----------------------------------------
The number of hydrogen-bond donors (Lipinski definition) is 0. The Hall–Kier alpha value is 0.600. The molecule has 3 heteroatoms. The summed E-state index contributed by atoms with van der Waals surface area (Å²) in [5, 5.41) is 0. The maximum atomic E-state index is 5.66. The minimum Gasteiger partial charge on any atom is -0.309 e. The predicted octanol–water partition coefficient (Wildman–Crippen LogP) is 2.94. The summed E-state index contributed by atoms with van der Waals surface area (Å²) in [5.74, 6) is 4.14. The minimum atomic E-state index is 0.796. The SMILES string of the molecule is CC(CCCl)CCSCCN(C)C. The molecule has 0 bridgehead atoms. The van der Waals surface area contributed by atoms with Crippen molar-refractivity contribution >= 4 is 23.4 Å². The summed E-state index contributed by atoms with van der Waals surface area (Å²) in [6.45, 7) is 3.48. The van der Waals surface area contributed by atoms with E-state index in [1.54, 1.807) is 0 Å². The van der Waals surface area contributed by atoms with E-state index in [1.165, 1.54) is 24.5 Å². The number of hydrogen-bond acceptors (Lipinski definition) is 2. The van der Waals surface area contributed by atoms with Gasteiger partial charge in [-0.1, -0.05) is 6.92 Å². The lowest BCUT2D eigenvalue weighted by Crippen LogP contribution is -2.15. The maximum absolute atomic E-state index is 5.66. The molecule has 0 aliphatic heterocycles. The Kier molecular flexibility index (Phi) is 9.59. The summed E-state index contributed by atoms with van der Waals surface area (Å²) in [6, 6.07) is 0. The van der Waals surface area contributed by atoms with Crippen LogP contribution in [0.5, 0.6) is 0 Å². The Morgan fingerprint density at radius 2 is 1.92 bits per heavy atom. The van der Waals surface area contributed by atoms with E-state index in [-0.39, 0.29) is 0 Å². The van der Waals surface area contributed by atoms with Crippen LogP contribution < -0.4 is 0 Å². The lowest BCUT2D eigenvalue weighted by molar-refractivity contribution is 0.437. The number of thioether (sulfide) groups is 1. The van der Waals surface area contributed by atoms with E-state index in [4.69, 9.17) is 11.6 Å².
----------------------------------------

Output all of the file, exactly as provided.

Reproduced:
The number of hydrogen-bond donors (Lipinski definition) is 0. The Hall–Kier alpha value is 0.600. The molecule has 3 heteroatoms. The summed E-state index contributed by atoms with van der Waals surface area (Å²) in [5, 5.41) is 0. The maximum atomic E-state index is 5.66. The minimum Gasteiger partial charge on any atom is -0.309 e. The predicted octanol–water partition coefficient (Wildman–Crippen LogP) is 2.94. The summed E-state index contributed by atoms with van der Waals surface area (Å²) in [5.74, 6) is 4.14. The minimum atomic E-state index is 0.796. The SMILES string of the molecule is CC(CCCl)CCSCCN(C)C. The molecule has 0 bridgehead atoms. The van der Waals surface area contributed by atoms with Crippen molar-refractivity contribution >= 4 is 23.4 Å². The summed E-state index contributed by atoms with van der Waals surface area (Å²) in [6.45, 7) is 3.48. The van der Waals surface area contributed by atoms with E-state index in [1.54, 1.807) is 0 Å². The van der Waals surface area contributed by atoms with E-state index in [1.165, 1.54) is 24.5 Å². The number of hydrogen-bond acceptors (Lipinski definition) is 2. The van der Waals surface area contributed by atoms with Gasteiger partial charge in [-0.1, -0.05) is 6.92 Å². The lowest BCUT2D eigenvalue weighted by Crippen LogP contribution is -2.15. The maximum absolute atomic E-state index is 5.66. The molecule has 0 aliphatic heterocycles. The Kier molecular flexibility index (Phi) is 9.59. The summed E-state index contributed by atoms with van der Waals surface area (Å²) in [6, 6.07) is 0. The van der Waals surface area contributed by atoms with Crippen LogP contribution in [0.5, 0.6) is 0 Å². The Morgan fingerprint density at radius 2 is 1.92 bits per heavy atom. The van der Waals surface area contributed by atoms with E-state index in [-0.39, 0.29) is 0 Å². The van der Waals surface area contributed by atoms with Crippen LogP contribution < -0.4 is 0 Å². The lowest BCUT2D eigenvalue weighted by molar-refractivity contribution is 0.437. The number of thioether (sulfide) groups is 1. The van der Waals surface area contributed by atoms with E-state index in [4.69, 9.17) is 11.6 Å².